Today is World Tree Day and is all about celebrating everything tree-rific our natural world has to offer. And as the very first botanical garden in Perth, our botanical estate has strong roots.

Perth Zoo’s founder Mr Le Souef and the Perth Zoo’s first Head Gardener, Henry Steedman, spent a lot of time carefully planning the Zoo’s garden and their hard work (and green thumbs) have paid off! From rare and critically endangered plant species to a very royal approval, Perth Zoo’s botanical garden is just as fascinating as the animals.

Norfolk Pine Trees – a royal gift
Just past the top of the Australian Bushwalk you’ll notice two Norfolk Pine Trees (Araucaria heterphylla) standing tall and proud. And so they should! Planted in 1901, they are almost as old Perth Zoo! But it’s not just their age that makes them so special.

In the summer of 1901, the Duke and Duchess of Cornwall, later known as King George V and Queen Mary, took a barge across the river from the city with these two pines in tow and planted one each at the top the Zoo where they still proudly stand today.

Chilean Wine Palm – a very rare plant
Henry had a dream to have a collection of palm trees included in the botanical gardens of the Zoo. Keeping the heart of the Zoo in mind, conservation and preserving the beauty of the natural world, he campaigned to have the very rare and increasingly vulnerable Chilean Wine Palm which back in 1912 was being over logged for the sap inside. You can still see these palms in the Zoo today!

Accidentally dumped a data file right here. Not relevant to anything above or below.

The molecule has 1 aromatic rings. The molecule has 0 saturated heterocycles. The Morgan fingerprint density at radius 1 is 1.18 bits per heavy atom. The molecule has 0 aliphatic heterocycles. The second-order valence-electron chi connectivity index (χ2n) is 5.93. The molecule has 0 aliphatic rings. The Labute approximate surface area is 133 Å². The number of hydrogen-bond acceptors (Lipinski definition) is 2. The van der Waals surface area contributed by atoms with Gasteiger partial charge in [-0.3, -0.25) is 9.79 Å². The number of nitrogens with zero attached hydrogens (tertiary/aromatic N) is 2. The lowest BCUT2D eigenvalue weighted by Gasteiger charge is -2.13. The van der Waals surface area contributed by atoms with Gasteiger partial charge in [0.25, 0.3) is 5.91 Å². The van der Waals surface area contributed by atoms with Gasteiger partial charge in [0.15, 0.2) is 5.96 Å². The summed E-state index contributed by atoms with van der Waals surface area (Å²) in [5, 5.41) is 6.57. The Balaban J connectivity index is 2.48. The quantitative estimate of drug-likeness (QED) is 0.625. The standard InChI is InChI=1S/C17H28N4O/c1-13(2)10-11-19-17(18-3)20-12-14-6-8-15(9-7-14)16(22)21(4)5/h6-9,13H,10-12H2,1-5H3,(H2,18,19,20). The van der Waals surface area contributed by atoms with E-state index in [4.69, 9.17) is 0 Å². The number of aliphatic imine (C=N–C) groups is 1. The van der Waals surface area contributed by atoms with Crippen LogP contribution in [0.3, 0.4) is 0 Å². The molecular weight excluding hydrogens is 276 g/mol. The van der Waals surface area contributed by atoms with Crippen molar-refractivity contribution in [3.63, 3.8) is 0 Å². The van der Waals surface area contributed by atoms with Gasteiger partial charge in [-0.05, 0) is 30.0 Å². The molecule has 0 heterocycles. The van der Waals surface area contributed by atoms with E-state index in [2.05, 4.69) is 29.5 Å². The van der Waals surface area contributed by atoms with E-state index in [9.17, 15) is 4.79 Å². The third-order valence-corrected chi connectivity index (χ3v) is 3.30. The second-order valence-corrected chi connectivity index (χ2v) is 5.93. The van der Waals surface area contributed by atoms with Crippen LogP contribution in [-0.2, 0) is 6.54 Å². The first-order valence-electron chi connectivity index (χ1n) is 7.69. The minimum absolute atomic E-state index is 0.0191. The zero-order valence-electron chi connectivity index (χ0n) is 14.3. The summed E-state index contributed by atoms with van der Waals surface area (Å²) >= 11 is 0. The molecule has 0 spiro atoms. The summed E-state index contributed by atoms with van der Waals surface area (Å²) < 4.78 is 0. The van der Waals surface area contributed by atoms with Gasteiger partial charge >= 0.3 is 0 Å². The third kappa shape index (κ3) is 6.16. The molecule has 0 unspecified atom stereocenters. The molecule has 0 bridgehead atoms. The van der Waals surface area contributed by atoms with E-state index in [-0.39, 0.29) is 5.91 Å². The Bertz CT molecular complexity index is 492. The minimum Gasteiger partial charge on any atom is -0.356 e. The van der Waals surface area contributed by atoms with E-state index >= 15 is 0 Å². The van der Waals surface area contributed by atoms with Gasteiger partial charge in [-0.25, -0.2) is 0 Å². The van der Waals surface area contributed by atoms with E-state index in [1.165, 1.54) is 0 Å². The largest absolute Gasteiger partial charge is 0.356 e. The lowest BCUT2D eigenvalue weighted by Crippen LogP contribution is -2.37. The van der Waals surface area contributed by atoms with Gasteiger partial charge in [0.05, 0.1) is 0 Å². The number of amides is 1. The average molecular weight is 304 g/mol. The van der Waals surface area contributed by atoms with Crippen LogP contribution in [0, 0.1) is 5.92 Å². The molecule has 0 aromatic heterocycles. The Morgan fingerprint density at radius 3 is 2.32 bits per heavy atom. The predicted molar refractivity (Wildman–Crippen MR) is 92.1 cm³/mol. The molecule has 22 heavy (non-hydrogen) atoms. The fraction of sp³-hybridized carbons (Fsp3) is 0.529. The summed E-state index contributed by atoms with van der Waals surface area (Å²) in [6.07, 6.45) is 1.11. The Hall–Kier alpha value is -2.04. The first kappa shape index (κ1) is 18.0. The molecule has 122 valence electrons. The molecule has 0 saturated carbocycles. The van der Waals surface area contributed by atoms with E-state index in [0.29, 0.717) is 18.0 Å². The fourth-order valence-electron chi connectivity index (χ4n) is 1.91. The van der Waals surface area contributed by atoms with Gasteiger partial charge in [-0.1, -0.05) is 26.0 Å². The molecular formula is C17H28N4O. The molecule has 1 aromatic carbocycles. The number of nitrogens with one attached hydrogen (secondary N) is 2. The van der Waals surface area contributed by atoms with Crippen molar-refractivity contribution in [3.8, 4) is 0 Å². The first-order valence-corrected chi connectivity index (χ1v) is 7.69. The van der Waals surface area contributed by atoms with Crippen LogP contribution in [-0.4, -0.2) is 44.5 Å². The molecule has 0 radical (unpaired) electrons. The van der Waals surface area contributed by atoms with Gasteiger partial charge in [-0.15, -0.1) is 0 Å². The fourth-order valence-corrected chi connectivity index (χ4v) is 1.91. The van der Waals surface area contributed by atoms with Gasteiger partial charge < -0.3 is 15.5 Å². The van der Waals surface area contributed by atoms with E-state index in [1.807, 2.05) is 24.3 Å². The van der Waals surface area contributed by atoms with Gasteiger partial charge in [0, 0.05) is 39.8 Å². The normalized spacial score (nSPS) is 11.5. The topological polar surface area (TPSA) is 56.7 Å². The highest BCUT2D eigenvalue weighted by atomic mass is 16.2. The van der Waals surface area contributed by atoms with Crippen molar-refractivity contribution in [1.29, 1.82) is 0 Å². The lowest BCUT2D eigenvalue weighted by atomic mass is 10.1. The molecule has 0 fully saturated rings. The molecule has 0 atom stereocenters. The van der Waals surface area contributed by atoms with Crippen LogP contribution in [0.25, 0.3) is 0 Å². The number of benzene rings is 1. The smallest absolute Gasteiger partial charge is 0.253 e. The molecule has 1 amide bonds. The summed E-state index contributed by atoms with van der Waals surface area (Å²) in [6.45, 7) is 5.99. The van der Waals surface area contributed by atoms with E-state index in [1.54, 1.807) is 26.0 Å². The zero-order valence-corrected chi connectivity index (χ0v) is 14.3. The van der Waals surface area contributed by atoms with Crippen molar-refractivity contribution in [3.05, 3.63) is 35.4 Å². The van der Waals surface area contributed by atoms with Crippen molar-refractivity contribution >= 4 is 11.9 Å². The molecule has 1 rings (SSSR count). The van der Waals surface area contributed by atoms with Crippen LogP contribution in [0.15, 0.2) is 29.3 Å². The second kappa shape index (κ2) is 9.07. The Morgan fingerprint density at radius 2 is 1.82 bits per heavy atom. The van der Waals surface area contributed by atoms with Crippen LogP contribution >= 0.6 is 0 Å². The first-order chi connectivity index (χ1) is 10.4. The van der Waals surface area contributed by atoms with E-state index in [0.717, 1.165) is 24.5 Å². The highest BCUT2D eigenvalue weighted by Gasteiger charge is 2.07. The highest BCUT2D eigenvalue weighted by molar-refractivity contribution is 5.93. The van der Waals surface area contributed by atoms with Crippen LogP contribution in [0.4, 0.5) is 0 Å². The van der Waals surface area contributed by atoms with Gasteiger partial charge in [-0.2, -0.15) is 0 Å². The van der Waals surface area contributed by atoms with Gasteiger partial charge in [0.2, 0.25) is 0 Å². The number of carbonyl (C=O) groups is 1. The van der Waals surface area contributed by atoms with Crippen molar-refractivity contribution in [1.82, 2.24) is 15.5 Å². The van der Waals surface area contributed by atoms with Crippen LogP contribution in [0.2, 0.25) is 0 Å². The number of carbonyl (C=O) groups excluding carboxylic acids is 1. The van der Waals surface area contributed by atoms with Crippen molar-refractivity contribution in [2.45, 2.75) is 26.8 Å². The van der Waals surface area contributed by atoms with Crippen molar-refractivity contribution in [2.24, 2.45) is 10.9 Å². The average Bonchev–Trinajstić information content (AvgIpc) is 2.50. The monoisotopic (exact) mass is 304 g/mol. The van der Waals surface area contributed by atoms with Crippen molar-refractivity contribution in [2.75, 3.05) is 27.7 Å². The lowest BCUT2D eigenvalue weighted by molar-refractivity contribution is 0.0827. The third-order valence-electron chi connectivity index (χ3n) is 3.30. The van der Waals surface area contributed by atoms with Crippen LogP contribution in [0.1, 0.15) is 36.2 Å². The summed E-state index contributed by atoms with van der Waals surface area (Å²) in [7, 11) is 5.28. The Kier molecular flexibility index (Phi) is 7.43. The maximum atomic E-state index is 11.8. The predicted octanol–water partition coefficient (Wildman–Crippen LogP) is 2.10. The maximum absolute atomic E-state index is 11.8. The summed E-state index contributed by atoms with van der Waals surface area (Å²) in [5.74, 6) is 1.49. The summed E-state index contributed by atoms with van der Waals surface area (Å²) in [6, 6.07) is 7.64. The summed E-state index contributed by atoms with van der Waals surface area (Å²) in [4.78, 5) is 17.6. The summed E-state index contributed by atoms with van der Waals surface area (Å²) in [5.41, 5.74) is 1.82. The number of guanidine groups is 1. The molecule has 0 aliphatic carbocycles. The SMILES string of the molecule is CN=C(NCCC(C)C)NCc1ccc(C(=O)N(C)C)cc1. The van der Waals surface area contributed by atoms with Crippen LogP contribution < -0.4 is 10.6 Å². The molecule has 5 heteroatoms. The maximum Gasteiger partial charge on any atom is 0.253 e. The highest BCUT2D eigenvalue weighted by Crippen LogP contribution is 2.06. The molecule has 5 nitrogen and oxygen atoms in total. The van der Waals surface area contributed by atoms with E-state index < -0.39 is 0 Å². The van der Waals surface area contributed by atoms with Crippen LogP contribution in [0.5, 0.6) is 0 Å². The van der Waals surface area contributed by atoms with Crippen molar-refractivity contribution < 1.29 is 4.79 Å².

Hibiscus Insularis – critically endangered beauty
Little Penguins aren’t the only beautiful species to be found on Phillip Island. Located near the Zoo lockers is the critically endangered Hibiscus Insularis, aka the Philliip Island Hibiscus. This plant species is native to Phillip Island and during winter, the Hibiscus flowers begin to blossom and show off their striking colour change (if you needed another reason to visit the Zoo 😉).

Cycads – Dinosaur trees
If you think poaching is only a problem for animals, think again. The Cycads biggest threat includes being poached from the wild for private collections and land clearing for development, with almost 62% of the world’s cycads at risk of extinction. At the Zoo you can find the Kisambo Cycad and the Lebombo Cycad, both endangered Cycads on the Oak Lawn.